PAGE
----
A patient who claims that her medical provider touched her inappropriately during an exam lost her medical malpractice suit because she didn’t have an expert witness to testify about the appropriate standard of care.
The Alleged Assault and Battery
In September 2016, Erica Vipond had a medical appointment with Lance Beebout, a physician’s assistant with Heartland Orthopedics Specialists. Vipond had been experiencing knee pain, shooting pain in her back and legs, and numbness and tingling.
Vipond claims that during the examination, Beebout instructed her to remove all of her clothing from the waist up, including her bra, to examine her for scoliosis. Vipond claims that Beebout did not leave the room while she undressed and that he instructed her to bend over and straighten her back several times, while her clothes were removed. After she was fully clothed and on the exam table, Vipond claims that Beebout examined her spine and lower body. Allegedly, the exam included Beebout touching Vipond on the front of her pelvic bone and on the inside of her leg near her pelvic area.
Minnesota District Court
Vipond sued Beebout in Douglas County District Court, alleging that Beebout had committed tortious assault and battery against her during the examination.
Vipond submitted an affidavit from expert witness Mark R. Halstrom, M.D. The affidavit stated that Dr. Halstrom had read the complaint, that he was “familiar with the standard of care” for such situations, and that Beebout had “deviated from the applicable standard of care and by that action caused injury to Vipond.”
Beebout filed a motion to dismiss, arguing that the affidavit did not meet the specificity requirements of Minn. Stat. § 145.682. The district court agreed and dismissed Vipond’s claims.
Minnesota Court of Appeals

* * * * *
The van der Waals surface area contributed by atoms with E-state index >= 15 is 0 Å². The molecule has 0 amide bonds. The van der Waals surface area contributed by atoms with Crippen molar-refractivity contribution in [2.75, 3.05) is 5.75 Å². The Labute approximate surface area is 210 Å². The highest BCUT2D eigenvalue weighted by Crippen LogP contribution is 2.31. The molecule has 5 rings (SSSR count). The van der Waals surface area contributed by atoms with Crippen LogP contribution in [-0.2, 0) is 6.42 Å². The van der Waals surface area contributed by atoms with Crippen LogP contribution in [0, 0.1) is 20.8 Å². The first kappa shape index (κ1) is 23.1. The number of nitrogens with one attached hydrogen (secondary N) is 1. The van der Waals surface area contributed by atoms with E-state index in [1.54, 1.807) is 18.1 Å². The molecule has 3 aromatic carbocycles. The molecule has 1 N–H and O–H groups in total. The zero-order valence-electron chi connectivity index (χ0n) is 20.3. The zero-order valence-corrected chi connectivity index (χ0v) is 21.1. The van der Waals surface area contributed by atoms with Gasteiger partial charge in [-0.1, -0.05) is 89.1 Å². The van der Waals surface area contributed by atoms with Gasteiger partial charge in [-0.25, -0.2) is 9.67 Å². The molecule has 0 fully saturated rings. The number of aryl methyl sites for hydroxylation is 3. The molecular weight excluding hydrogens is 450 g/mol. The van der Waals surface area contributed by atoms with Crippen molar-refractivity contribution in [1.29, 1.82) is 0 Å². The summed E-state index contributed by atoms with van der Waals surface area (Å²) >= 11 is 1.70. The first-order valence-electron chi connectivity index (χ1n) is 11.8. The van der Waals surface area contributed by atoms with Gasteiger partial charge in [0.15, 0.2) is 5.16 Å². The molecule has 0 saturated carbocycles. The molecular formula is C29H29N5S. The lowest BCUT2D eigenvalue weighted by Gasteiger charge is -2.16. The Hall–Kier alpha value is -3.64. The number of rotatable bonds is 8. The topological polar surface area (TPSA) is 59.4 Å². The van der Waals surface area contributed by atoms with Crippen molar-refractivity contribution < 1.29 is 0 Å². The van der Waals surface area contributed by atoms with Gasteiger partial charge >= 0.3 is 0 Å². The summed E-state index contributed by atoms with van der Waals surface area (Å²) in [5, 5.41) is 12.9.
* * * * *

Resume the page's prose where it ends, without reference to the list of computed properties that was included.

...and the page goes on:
Vipond appealed. On appeal, the Minnesota Court of Appeals noted that Minn. Stat. § 145.682 requires an expert witness affidavit to “contain specific details of the plaintiff’s claims, including (1) identification of any experts expected to testify, (2) ‘the facts and opinions to which the expert is expected to testify,’ and (3) ‘a summary of the grounds of each opinion.’”
Vipond argued that no expert testimony was required at trial to make a finding of malpractice because her claims fell “within the general knowledge or experience of laypersons” or that Dr. Halstrom’s affidavit was sufficient. The court disagreed.
The court ruled that an expert affidavit was necessary because all of the alleged conduct occurred during a medical examination and an average layperson would not be equipped to know whether this examination fell outside the standard of care. The court also ruled that Dr. Halstrom’s affidavit was insufficient to satisfy the disclosure requirements of Minn. Stat. § 145.682 because he failed to state what the applicable standard of care is or how it was violated. He also failed to identify any facts that he used to formulate his opinion, aside from referencing that he read the complaint.
The Minnesota Court of Appeals affirmed the dismissal of Vipond’s complaint.